Content of the material
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- When Should You Follow the Old “English Class Rule”?
- When Should You Consider Starting a Sentence With But?
- Why don’t writers like it?
- Why Were Students Taught This Non-Rule Rule?
- Why Were We All Taught a Rule that Doesn’t Exist?
- Can You Begin a Sentence with These Words?
- Know Your Audience
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When Should You Follow the Old “English Class Rule”?
In most business writing—especially digital marketing copy like blog posts, emails, and social media posts—you shouldn’t stress using “and” or “but” to start your sentence. No one is going to point it out. No one is going to laugh at you. In fact, someone else who doesn’t already know the truth might think you’re the rebel for being so daring in the first place!
But there are times when you’ll want to follow this mock rule. Data-driven content—case studies, statistic focused white papers, text book content, these are places where you might not only see less opportunity to start a sentence with a conjunction, but also where it could be beneficial to avoid doing so.
If you’ve already got years of practice avoiding starting your sentence with one of these words, then it might take some retraining to find yourself starting a sentence this way. On the other hand, following this rule helps you to expand your vocabulary and use other words and phrases to get your points across. (I could have used “but” to start that last sentence; “on the other hand” adds variety while also giving a stronger sense of weighing up options.)
When Should You Consider Starting a Sentence With But?
“Contrary to what your high school English teacher told you, there’s no reason not to begin a sentence with but or and; in fact, these words often make a sentence more forceful and graceful. They are almost always better than beginning with however or additionally.” (Professor Jack Lynch, Associate Professor of English, Rutgers University, New Jersey)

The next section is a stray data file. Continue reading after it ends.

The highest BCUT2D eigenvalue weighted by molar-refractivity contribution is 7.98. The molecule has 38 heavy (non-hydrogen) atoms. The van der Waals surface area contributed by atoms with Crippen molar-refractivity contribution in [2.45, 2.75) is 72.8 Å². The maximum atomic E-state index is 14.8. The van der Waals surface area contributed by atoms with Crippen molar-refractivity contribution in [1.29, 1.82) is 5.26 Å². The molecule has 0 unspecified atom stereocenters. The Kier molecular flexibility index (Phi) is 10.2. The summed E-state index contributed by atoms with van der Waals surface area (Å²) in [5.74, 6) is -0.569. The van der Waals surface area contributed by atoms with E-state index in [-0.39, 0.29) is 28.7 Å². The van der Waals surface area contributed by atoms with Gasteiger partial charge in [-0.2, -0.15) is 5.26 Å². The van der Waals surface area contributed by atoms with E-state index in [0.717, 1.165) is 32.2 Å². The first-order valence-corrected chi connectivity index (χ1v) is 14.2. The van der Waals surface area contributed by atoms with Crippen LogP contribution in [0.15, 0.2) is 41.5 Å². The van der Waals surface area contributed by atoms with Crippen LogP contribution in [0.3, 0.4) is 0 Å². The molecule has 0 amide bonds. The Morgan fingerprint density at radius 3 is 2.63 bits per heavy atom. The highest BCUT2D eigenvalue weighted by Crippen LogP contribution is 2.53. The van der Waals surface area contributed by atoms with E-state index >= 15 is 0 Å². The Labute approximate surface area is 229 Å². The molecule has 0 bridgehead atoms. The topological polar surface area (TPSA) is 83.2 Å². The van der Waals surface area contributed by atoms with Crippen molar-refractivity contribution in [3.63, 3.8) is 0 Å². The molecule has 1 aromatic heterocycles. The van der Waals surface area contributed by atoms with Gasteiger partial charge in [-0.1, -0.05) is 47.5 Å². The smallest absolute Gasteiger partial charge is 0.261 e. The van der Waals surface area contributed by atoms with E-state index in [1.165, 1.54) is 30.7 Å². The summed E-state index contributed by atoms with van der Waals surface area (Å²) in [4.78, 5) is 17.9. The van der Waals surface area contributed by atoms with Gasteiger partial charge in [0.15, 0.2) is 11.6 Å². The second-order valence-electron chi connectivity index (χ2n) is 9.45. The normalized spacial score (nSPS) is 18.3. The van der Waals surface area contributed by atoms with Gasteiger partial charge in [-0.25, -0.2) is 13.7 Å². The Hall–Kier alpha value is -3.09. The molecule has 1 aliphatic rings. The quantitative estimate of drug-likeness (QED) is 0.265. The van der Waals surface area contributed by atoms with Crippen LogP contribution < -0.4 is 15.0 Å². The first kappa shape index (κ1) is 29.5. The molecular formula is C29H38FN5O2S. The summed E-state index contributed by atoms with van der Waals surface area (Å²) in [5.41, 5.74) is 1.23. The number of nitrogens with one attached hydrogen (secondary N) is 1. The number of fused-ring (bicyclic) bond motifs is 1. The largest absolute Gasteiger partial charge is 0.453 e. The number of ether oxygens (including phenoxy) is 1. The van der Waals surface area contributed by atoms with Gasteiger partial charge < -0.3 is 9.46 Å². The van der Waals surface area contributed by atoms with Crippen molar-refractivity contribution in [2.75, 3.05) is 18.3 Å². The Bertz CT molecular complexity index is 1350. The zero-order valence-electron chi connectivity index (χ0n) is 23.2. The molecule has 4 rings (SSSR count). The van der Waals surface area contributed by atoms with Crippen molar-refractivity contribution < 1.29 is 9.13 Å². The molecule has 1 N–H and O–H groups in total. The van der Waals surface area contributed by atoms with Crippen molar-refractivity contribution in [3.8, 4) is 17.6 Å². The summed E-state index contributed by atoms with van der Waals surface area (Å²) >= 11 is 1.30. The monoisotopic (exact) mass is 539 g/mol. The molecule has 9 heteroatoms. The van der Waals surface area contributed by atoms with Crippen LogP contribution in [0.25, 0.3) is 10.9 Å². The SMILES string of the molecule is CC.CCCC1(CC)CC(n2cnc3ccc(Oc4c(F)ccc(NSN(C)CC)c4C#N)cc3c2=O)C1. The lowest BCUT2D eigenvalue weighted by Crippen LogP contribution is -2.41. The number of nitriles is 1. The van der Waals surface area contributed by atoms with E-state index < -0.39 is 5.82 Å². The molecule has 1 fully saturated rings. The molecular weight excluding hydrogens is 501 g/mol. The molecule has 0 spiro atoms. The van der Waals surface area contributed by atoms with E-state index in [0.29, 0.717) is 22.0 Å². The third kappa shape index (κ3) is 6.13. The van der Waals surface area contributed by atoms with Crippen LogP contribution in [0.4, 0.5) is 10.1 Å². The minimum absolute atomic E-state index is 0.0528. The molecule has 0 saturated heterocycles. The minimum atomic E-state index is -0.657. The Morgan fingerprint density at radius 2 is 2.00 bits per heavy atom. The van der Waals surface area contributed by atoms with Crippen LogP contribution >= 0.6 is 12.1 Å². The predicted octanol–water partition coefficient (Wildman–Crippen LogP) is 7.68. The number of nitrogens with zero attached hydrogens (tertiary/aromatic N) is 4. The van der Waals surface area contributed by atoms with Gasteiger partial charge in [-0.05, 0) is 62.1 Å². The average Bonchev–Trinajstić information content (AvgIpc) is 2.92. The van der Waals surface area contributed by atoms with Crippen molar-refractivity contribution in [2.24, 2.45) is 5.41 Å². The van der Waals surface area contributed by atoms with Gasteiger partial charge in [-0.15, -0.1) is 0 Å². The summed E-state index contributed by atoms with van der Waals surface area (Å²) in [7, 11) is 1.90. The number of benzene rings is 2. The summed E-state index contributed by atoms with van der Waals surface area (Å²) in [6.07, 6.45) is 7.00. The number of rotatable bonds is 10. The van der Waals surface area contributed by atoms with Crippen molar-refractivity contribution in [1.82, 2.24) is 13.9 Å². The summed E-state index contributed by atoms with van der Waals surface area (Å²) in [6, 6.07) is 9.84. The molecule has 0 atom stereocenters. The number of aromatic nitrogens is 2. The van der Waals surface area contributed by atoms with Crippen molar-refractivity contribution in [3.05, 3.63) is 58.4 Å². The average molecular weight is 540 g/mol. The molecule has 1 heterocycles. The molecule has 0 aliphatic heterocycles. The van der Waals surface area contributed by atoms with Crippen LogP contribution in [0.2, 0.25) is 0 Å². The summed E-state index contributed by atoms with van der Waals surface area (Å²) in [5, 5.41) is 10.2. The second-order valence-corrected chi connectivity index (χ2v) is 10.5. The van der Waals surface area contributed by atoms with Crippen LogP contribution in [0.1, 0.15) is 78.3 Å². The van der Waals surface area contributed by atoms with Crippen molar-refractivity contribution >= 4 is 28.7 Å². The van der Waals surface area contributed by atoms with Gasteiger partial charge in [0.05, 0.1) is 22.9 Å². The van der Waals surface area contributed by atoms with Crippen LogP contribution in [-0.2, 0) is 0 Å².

Thank you, professor! I’ll admit to using “however,” but being lazy, I really do prefer the word “but” to begin a sentence when given a choice. “Additionally” is just awful, and I flinch every time I start a sentence with it. It seems so pompous!
The professor also confirms starting with the conjunction can make your writing more forceful. Remember, you don’t always want to be forceful. Sometimes sentence flow is more appropriate. But a choppy “but” at the start of a sentence certainly does seem to add emphasis when that’s what you’re looking for.
Why don’t writers like it?
There are reasons though for why many writers, and indeed our teachers, don’t like us using a conjunction at the start of a sentence and that’s because it can result in fragmented sentences. A sentence fragment is a clause that doesn’t have all the three main components that a sentence needs to have, namely a verb, subject and complete thought. If a sentence is missing just one of these, it becomes a sentence fragment.
It can be easy to miss out on spotting sentence fragments, especially in your own work as they often look like real sentences.
Example: Or the one on the right.
As it’s on its own, this sentence doesn’t make sense. What is the or for? What was the other option in this scenario? To make it complete, we need more of the sentence.
This can be completed in one of two ways:
Correct: We could take the corridor on the left or the one on the right.
Correct: We could take the corridor on the left. Or, we can go to the one on the right.
It’s really that simple! Maybe it would have been easier if we have been taught to just write in complete sentences rather than telling us not to start a sentence with a conjunction at all. In fact, there is no rule anywhere that says we can’t start a sentence with a conjunction. That’s right; it’s not actually a rule!